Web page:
The reality is that mass online shopping will continue as long as we’re stuck at home. Laughing, Pattison-Hames said that, in her circle of friends, “it’s this big joke between us that everyone’s addicted to alcohol and Amazon.” 

“I used to order the odd thing, and that was only if we couldn’t find it somewhere else. Now the mailman visits me every second day.” As she spoke to me through the phone in her car, she laughed again. “You know what’s funny? I just pulled into my driveway and there are two Amazon boxes sitting at my doorstep.”

By contrast, many people have found that their spending has dropped. In my social media survey, I asked whether people felt they had saved money since the pandemic began. Over half said yes. This is in part due to canceled trips, lack of concerts or hockey games, and less eating or drinking at restaurants and bars. According to Statistics Canada, most surveyed people planned to spend less on non-essential items and services compared to before the pandemic, with the largest number—51 percent—stating they planned to spend less eating out at restaurants once the pandemic is over.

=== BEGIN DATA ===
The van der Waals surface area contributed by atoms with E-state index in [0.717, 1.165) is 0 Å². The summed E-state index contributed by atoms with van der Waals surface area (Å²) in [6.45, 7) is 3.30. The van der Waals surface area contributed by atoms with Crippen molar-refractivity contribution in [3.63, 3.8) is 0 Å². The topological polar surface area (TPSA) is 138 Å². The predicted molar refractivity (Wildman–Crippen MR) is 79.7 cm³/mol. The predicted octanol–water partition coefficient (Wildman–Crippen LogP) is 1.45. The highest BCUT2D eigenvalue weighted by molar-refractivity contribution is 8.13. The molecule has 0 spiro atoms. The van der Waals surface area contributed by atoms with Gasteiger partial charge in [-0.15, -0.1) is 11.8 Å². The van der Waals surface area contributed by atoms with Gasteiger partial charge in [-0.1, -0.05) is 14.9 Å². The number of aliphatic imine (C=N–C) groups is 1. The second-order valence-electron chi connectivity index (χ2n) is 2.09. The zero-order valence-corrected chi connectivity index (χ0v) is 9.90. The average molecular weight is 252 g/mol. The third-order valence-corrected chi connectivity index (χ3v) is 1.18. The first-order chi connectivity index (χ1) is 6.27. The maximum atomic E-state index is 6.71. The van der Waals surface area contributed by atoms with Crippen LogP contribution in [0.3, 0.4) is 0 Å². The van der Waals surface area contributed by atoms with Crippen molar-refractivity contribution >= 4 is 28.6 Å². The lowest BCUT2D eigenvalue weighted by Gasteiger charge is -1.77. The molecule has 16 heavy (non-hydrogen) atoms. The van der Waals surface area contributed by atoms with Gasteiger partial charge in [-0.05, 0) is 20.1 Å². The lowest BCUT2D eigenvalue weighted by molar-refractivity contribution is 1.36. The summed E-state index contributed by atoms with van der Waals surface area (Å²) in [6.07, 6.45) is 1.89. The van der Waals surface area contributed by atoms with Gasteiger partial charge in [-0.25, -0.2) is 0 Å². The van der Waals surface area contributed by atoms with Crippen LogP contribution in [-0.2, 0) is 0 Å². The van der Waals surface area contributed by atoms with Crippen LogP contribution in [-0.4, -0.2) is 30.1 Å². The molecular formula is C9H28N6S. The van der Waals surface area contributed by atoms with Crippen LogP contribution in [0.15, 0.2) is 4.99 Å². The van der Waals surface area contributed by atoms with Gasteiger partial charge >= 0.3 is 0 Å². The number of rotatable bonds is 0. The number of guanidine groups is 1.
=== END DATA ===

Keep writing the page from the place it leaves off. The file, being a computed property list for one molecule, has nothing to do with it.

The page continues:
In the transition to post-pandemic life, two things are apparent: online shopping is here to stay, but consumers are prioritizing the need to support local over big corporations. Whether they’ll continue to do so once this is all over remains to be seen. In the meantime, I’ll do my best not to obsessively track my shipments and refrain from stress shopping. 



Kristen Bounds is a fifth-year Creative Writing major focusing on non-fiction and journalism. Her writing mostly centres around her passion topics: environmentalism and social justice. Apart from talking about plastic to anyone who will listen, she enjoys reading, surfing, and is quite partial to a cold hazy pale ale.